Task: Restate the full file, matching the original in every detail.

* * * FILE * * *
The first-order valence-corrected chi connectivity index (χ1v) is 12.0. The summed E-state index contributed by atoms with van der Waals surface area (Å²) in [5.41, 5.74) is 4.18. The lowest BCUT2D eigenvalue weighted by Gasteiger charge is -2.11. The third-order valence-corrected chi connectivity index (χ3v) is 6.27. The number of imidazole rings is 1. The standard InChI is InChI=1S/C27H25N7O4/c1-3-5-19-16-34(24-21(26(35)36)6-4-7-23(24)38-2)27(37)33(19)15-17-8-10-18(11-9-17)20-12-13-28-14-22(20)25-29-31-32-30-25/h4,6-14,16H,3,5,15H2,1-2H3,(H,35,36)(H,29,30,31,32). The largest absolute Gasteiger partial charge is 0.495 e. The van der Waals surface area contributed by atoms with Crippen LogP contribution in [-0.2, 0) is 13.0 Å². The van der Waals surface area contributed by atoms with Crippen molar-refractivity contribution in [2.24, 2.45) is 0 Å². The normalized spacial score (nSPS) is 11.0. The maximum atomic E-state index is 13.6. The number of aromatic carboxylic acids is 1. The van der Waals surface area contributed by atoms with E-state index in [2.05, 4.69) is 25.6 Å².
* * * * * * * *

The first-order valence-corrected chi connectivity index (χ1v) is 12.0. The summed E-state index contributed by atoms with van der Waals surface area (Å²) in [5.41, 5.74) is 4.18. The lowest BCUT2D eigenvalue weighted by Gasteiger charge is -2.11. The third-order valence-corrected chi connectivity index (χ3v) is 6.27. The number of imidazole rings is 1. The standard InChI is InChI=1S/C27H25N7O4/c1-3-5-19-16-34(24-21(26(35)36)6-4-7-23(24)38-2)27(37)33(19)15-17-8-10-18(11-9-17)20-12-13-28-14-22(20)25-29-31-32-30-25/h4,6-14,16H,3,5,15H2,1-2H3,(H,35,36)(H,29,30,31,32). The largest absolute Gasteiger partial charge is 0.495 e. The van der Waals surface area contributed by atoms with Crippen LogP contribution in [-0.2, 0) is 13.0 Å². The van der Waals surface area contributed by atoms with Crippen molar-refractivity contribution in [2.24, 2.45) is 0 Å². The normalized spacial score (nSPS) is 11.0. The maximum atomic E-state index is 13.6. The number of aromatic carboxylic acids is 1. The van der Waals surface area contributed by atoms with E-state index in [2.05, 4.69) is 25.6 Å².